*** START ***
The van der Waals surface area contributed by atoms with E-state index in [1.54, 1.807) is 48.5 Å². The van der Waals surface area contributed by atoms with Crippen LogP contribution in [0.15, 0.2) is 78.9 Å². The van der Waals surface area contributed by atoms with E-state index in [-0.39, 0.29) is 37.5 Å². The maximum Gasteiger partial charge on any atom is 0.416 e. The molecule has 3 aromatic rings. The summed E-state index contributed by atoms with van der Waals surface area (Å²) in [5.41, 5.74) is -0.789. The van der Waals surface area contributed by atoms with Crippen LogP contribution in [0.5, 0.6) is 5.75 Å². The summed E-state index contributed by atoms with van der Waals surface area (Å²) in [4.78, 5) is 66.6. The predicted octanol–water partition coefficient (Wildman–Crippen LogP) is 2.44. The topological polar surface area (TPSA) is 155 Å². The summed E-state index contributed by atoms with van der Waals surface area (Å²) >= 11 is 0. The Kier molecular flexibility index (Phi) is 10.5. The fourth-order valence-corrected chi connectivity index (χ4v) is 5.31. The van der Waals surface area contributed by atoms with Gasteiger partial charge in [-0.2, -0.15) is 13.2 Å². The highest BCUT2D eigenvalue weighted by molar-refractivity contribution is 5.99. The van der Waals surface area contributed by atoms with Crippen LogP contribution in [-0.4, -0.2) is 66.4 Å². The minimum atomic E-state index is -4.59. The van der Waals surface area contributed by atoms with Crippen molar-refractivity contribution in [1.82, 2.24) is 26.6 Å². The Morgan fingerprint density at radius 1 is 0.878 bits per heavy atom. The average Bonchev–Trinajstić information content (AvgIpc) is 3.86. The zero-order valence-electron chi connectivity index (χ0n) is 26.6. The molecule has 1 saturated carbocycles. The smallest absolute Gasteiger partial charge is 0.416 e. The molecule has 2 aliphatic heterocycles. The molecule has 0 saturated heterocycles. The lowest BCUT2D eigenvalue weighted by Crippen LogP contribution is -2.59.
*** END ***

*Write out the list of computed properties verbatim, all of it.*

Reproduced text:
The van der Waals surface area contributed by atoms with E-state index in [1.54, 1.807) is 48.5 Å². The van der Waals surface area contributed by atoms with Crippen LogP contribution in [0.15, 0.2) is 78.9 Å². The van der Waals surface area contributed by atoms with E-state index in [-0.39, 0.29) is 37.5 Å². The maximum Gasteiger partial charge on any atom is 0.416 e. The molecule has 3 aromatic rings. The summed E-state index contributed by atoms with van der Waals surface area (Å²) in [5.41, 5.74) is -0.789. The van der Waals surface area contributed by atoms with Crippen LogP contribution in [0.5, 0.6) is 5.75 Å². The summed E-state index contributed by atoms with van der Waals surface area (Å²) in [4.78, 5) is 66.6. The predicted octanol–water partition coefficient (Wildman–Crippen LogP) is 2.44. The topological polar surface area (TPSA) is 155 Å². The summed E-state index contributed by atoms with van der Waals surface area (Å²) >= 11 is 0. The Kier molecular flexibility index (Phi) is 10.5. The fourth-order valence-corrected chi connectivity index (χ4v) is 5.31. The van der Waals surface area contributed by atoms with Gasteiger partial charge in [-0.2, -0.15) is 13.2 Å². The highest BCUT2D eigenvalue weighted by molar-refractivity contribution is 5.99. The van der Waals surface area contributed by atoms with Crippen LogP contribution in [-0.4, -0.2) is 66.4 Å². The minimum atomic E-state index is -4.59. The van der Waals surface area contributed by atoms with Crippen molar-refractivity contribution in [1.82, 2.24) is 26.6 Å². The Morgan fingerprint density at radius 1 is 0.878 bits per heavy atom. The average Bonchev–Trinajstić information content (AvgIpc) is 3.86. The zero-order valence-electron chi connectivity index (χ0n) is 26.6. The molecule has 1 saturated carbocycles. The smallest absolute Gasteiger partial charge is 0.416 e. The molecule has 2 aliphatic heterocycles. The molecule has 0 saturated heterocycles. The lowest BCUT2D eigenvalue weighted by Crippen LogP contribution is -2.59.